Christian persecutionMoreover, that had given the Bibles to his relatives and the whole family of 27 people began to secretly meet to pray and study the Bible as a group. They were also arrested and thrown into prison after a suspicious neighbor turned them into the police.

After seven months in prison, Min-jae was released. However, his friend, his friend’s uncle and the 27 family members were all sent to a concentration camp (a REAL one for AOC’s information where they do hideous things to prisoners including torturing and killing them) and Min-jae has never seen them again.

As for Min-jae, in 2014 he managed to escape and defected to South Korea. He still feels pangs of guilt about his friend and the family because he supplied the Bibles which resulted in their being imprisoned.

Yet he also knows that God ultimately gave those Scriptures and God is with those who are suffering even now. Moreover, he has faith that the LORD will deliver them as well.

I believe that these 27 people are children of God and that God will somehow release them miraculously.

Min-jae now lives in South Korea and operates a small coffee shop there. He still carries the Bible that was given to him when he was visiting China and accepted the LORD Jesus as his Savior.

His sincere wish is that others in North Korea hear the gospel. He is getting some support from organizations like VOM, and he has a request for fellow believers.

[Min-jae] asks Christians in the United States to pray that more North Koreans will learn of God’s love for them.

Christian persecutionStories of such incredible faith and action for Christ can be found in every place where the gospel is being restricted by direct government force. A second example comes from a pastor of an underground ‘church’ who was imprisoned, along with his family, for over three years in horrific conditions.

In order to be released, this pastor had to sign a letter,

acknowledging that if they were caught joining an underground church or participating in any Christian activity, they would be imprisoned for life. [Pastor] Houmayoun signed the letter.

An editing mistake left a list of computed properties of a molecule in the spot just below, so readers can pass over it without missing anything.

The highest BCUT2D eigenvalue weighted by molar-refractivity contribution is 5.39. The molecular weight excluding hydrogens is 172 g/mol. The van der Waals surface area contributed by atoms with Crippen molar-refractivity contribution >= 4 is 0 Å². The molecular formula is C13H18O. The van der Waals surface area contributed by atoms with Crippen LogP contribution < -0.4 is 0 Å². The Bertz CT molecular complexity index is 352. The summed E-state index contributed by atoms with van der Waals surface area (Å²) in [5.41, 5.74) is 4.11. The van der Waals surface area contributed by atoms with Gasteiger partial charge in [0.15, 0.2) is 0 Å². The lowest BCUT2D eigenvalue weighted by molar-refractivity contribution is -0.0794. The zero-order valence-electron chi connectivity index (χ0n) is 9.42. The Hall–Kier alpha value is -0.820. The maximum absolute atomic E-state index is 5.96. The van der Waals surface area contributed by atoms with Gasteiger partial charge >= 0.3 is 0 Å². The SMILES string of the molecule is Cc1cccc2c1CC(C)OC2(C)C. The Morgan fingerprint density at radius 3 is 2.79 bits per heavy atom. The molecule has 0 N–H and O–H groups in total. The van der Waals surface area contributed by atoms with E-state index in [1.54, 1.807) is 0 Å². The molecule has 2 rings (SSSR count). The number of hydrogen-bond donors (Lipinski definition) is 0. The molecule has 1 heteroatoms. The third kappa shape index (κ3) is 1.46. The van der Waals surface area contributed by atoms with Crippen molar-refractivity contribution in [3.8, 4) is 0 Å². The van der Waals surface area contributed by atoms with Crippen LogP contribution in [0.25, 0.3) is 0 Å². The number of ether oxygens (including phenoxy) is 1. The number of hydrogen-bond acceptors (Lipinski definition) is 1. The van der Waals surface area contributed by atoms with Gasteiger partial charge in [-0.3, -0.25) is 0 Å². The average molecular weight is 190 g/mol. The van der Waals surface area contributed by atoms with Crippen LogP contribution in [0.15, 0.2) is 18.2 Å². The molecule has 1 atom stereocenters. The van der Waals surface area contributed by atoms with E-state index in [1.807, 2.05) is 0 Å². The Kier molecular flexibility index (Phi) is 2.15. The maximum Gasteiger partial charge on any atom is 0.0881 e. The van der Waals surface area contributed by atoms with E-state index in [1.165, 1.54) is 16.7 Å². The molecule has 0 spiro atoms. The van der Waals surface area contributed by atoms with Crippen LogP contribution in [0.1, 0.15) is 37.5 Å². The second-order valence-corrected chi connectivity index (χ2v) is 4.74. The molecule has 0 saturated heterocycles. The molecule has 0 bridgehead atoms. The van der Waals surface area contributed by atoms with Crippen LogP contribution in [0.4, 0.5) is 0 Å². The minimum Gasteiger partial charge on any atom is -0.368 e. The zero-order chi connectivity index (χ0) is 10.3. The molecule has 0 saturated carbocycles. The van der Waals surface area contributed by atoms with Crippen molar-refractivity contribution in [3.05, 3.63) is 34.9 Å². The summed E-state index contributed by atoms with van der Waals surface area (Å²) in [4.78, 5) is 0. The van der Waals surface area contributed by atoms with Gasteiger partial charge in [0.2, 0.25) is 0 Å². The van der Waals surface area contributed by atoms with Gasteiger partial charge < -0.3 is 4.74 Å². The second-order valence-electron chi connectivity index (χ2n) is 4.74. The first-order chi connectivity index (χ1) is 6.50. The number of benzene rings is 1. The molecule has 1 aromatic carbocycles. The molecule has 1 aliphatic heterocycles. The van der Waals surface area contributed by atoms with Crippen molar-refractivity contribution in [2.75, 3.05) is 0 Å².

However, Houmayoun had no intention of not continuing his Christian efforts and did so in secret for a while. Eventually, after he and his family realized they were being watched and after several threats, they and several other Christians moved to a nearby country with fewer restrictions on the faith.

Houmayoun and his family hope to return to Iran one day. He often thinks about all the inmates the Christians shared the gospel with, especially those who accepted Jesus. “Some of them are out of jail, and we are still in touch with them,” he said. “Some have life sentences, and some are getting ready to be executed.”

However, one of the inmates the pastor shared the gospel with is now with them and attends their house church in their new country. While he was in prison, Houmayoun was sent for a time to be disciplined in a part of the prison named “Hell,” for its terrible conditions.

Now the pastor rejoices that even the gates of a place called Hell couldn’t stop the spread and power of the gospel. In part two of this series, we will examine some other ways in which Christianity is under siege in today’s world.

He said to them, “But who do you say that I am?” Simon Peter replied, “You are the Christ, the Son of the living God.” And Jesus answered him, “Blessed are you, Simon Bar-Jonah! For flesh and blood has not revealed this to you, but my Father who is in heaven. And I tell you, you are Peter, and on this rock I will build my church, and the gates of hell shall not prevail against it. Matthew 16:15-18 [ESV]

D.T. Osborn

Sources: The Holy Bible, English Standard Version, Crossway Bibles, 2001

The Voice of the Martyrs magazine, April 2019

Featured and Top Image courtesy of Yi Lin’s Flickr page – Creative Commons License
Inset Image 1 courtesy of Steve Moses’ Flickr page – Creative Commons License
Inset Image 2 courtesy of Joe Wolf’s Flickr page – Creative Commons License
Inset Image 3 courtesy of Angela Xu’s Flickr page – Creative Commons License
Inset Image 4 courtesy of Sally Vine’s Flickr page – Creative Commons License

All other sources linked or cited in the text






Categories: Analysis, Commentary, Culture, Religion, World News

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3 replies

  1. You hear hardly anything about this on MSM. They turn a blind eye, hoping for Christianity’s demise, ignorant of what will come about if that happens. Idiots…

    Liked by 1 person

    • Thanks for your comment, my friend. I agree that Christians being persecuted draws almost zero coverage. I heard a sermon years ago from the late D.James Kennedy about what life would be like if Christianity didn’t exist. It was eye-opening for sure. This present series will probably be in three parts, but your comment has given me an idea for a future piece, so thanks for that too! Blessings to you and yours.

      Liked by 1 person